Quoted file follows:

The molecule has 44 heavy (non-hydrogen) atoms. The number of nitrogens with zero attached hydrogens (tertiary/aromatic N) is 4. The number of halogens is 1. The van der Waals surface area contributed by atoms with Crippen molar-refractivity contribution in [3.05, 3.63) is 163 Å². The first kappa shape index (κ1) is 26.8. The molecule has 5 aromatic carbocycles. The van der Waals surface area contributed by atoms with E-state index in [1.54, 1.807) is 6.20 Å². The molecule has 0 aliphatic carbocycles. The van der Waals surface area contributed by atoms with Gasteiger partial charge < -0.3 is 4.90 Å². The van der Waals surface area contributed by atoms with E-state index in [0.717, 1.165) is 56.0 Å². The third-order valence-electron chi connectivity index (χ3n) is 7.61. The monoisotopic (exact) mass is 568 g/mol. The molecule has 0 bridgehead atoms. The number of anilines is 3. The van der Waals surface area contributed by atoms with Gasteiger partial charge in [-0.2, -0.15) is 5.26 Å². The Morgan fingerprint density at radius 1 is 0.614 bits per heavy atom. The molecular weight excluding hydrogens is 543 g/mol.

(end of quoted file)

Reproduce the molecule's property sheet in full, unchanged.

The molecule has 44 heavy (non-hydrogen) atoms. The number of nitrogens with zero attached hydrogens (tertiary/aromatic N) is 4. The number of halogens is 1. The van der Waals surface area contributed by atoms with Crippen molar-refractivity contribution in [3.05, 3.63) is 163 Å². The first kappa shape index (κ1) is 26.8. The molecule has 5 aromatic carbocycles. The van der Waals surface area contributed by atoms with E-state index in [1.54, 1.807) is 6.20 Å². The molecule has 0 aliphatic carbocycles. The van der Waals surface area contributed by atoms with Gasteiger partial charge < -0.3 is 4.90 Å². The van der Waals surface area contributed by atoms with E-state index in [0.717, 1.165) is 56.0 Å². The third-order valence-electron chi connectivity index (χ3n) is 7.61. The monoisotopic (exact) mass is 568 g/mol. The molecule has 0 bridgehead atoms. The number of anilines is 3. The van der Waals surface area contributed by atoms with Gasteiger partial charge in [-0.2, -0.15) is 5.26 Å². The Morgan fingerprint density at radius 1 is 0.614 bits per heavy atom. The molecular weight excluding hydrogens is 543 g/mol.